February 28, 2019
Rice tariffication will directly benefit both farmers and the poor through lower rice prices and increased government assistance to the agricultural sector, the National Economic and Development Authority said.
Socioeconomic Planning Secretary Ernesto M. Pernia further said that the newly-signed Rice Tariffication Law provides for the establishment of the Rice Competitiveness Enhancement Fund (RCEF), which will funnel PHP10 billion annually to the rice sector for the next six years.
The RCEF is allocated for the procurement of farm machinery and equipment, rice development, propagation and promotion, as well as expanded rice credit and extension services.
The Philippines has been applying for extensions of the Quantitative Restrictions or QR on rice since 1995, while other countries granted the same exemption, such as Japan and Korea, already imposed rice import tariffs in 1999 and 2015, respectively.
“We have been postponing rice tariffication for 24 years. That is how long the Filipino people have been overcharged for rice and how long we’ve been keeping the agriculture sector from growing,” the Cabinet official said during the #AskNEDA media briefing for February 2019.
He assured farmers that the law provides safeguard mechanisms to protect rice farmers from any possible adverse effects of the removal of the QR.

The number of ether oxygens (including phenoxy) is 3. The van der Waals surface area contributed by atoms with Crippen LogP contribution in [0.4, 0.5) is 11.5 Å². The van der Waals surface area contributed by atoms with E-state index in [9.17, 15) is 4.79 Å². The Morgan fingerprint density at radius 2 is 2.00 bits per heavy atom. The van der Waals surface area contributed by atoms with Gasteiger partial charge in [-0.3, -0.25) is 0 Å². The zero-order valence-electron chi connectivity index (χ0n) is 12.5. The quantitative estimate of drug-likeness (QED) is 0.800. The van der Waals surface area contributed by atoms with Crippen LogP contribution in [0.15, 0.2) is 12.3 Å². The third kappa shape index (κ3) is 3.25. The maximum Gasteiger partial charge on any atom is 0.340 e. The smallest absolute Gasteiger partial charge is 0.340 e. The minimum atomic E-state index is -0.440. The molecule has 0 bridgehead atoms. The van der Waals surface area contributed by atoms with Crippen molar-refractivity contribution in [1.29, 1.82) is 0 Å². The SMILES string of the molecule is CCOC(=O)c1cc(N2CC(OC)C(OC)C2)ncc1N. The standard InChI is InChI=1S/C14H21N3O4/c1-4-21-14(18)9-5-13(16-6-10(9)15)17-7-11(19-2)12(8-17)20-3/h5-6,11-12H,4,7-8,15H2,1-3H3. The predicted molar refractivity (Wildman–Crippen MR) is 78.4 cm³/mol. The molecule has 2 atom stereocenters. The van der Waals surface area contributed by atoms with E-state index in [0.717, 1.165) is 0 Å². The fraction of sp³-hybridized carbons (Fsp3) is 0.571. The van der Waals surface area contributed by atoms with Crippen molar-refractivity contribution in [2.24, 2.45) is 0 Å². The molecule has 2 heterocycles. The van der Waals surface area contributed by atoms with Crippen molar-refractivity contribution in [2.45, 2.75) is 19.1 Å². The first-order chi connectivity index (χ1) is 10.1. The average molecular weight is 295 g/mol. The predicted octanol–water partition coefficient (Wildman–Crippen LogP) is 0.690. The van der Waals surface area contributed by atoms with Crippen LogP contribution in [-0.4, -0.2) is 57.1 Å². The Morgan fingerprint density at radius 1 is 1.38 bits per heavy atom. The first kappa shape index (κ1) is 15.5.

“The law provides for rice tariff revenues in excess of PHP10 billion to be used in providing direct financial assistance to rice farmers affected by the removal of the QR and for diversification to high-value crops,” said Pernia.
Also, domestic rice prices have been persistently increasing over the years, pushing inflation up and ultimately hurting the poor the most, including many rice farmers who have to buy rice.
“This points to the inefficiency of the National Food Authority (NFA) in performing its mandates of ensuring a reasonable return to farmers’ investment and providing low prices for consumers,” he said.
NFA’s palay procurement program has been too small to influence farm gate prices with its share of procured palay from the total rice production only averaging at 1.89 percent from 2000 to 2017.
“We would like those in the agriculture sector to have better income and employment opportunities, and provide a matatag, maginhawa, at panatag na buhay for everyone – a life free from hunger,” said Pernia.
The NEDA launched an online public consultation for the drafting of the IRR of the law on February 26 to give the public another opportunity to provide inputs.